I want to put aside the numerous ways this interpretation could be demolished and focus on the syntactical force of the preposition ek. There are two approaches we could take in response.

First, it seems this “teacher” presumed Wallace was inspired and didn’t bother to look up the preposition in another reference grammar. For example, A. T. Robertson’s massive reference grammar lists nine possible meanings for the preposition, including place (“The preposition naturally is common with expressions of place. The strict idea of from within is common…”) and origin or source (“Equally obvious seems the use of ek for the idea of origin or source”).2 While the idea of “separation” is of course among Robertson’s options, and would not doubt be favored by our Christian pro-abortion theorist, these options would could easily be referenced, complete with examples, in Robertson’s famous grammar. Wallace is hardly exhaustive (and never pretends to be).

We could reference other grammars to produce the same material, but it’s the second approach that few people would consider that turns out to be even more useful: The Lexham Syntactic Greek New Testament (LSGNT) created by Logos Bible Software through the work of Drs. Albert Lukaszewski, Ted Blakley, and Mark Dubis.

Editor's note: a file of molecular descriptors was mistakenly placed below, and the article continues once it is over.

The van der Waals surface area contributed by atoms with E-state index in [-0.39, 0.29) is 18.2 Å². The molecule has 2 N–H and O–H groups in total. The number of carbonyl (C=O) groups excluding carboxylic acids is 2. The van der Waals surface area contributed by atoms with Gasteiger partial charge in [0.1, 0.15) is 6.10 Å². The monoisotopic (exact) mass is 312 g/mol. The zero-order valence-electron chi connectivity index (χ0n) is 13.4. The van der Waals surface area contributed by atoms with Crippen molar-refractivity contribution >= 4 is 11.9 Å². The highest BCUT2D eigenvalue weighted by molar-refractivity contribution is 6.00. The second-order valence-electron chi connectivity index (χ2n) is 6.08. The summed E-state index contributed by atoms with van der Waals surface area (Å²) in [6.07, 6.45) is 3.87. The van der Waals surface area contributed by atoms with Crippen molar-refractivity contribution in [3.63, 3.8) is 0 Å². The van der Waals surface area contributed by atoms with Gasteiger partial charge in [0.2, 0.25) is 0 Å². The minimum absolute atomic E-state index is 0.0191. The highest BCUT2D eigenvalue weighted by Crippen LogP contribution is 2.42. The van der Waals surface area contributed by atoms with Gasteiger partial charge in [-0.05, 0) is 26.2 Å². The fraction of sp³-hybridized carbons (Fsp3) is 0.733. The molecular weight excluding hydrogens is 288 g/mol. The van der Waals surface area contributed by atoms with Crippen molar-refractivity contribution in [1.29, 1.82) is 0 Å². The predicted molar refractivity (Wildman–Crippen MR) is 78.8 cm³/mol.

The LSGNT is a database wherein every word of the Greek NT is tagged for its syntactic force in context. It took years of work, primarily by Dr. Lukaszewski, and it’s the perfect tool for something like this issue. I used this tool to answer my friend’s question in regard to the coherence of the view described above. I’ll summarize here.

First, the claim was that the Greek preposition ek not only means “out of, from” in Luke 1:15, thereby denoting that the child only had “the Holy Spirit” (and so, personhood in this logic) once he had exited the womb. Therefore, the child didn’t have the Spirit (and is not a person) while in the womb.

To overturn the claim we would need clear examples where ek indeed does denote “location.” Put another way, we would need to find instances where the preposition does not speak of “distance from” the noun it governs (in Luke 1:15, that would be the womb), but rather “at” or “in” the noun it governs. If we find instances of this usage, the claim is undermined (and then the rules of logic can beat the snot out of it).

In the LSGNT the search would look like this:

Here’s a screenshot of the results returned by the search (note that ex, epsilon-chi is included as well):

So, according to the scholars who produced the LSGNT, ek/ex has the syntactical force of location 53 times. The next step is naturally to look up the occurrences. A number of them are instances where Jesus is “at (ek) the right hand of God,” for example, which clearly intends to suggest nearness, not distance.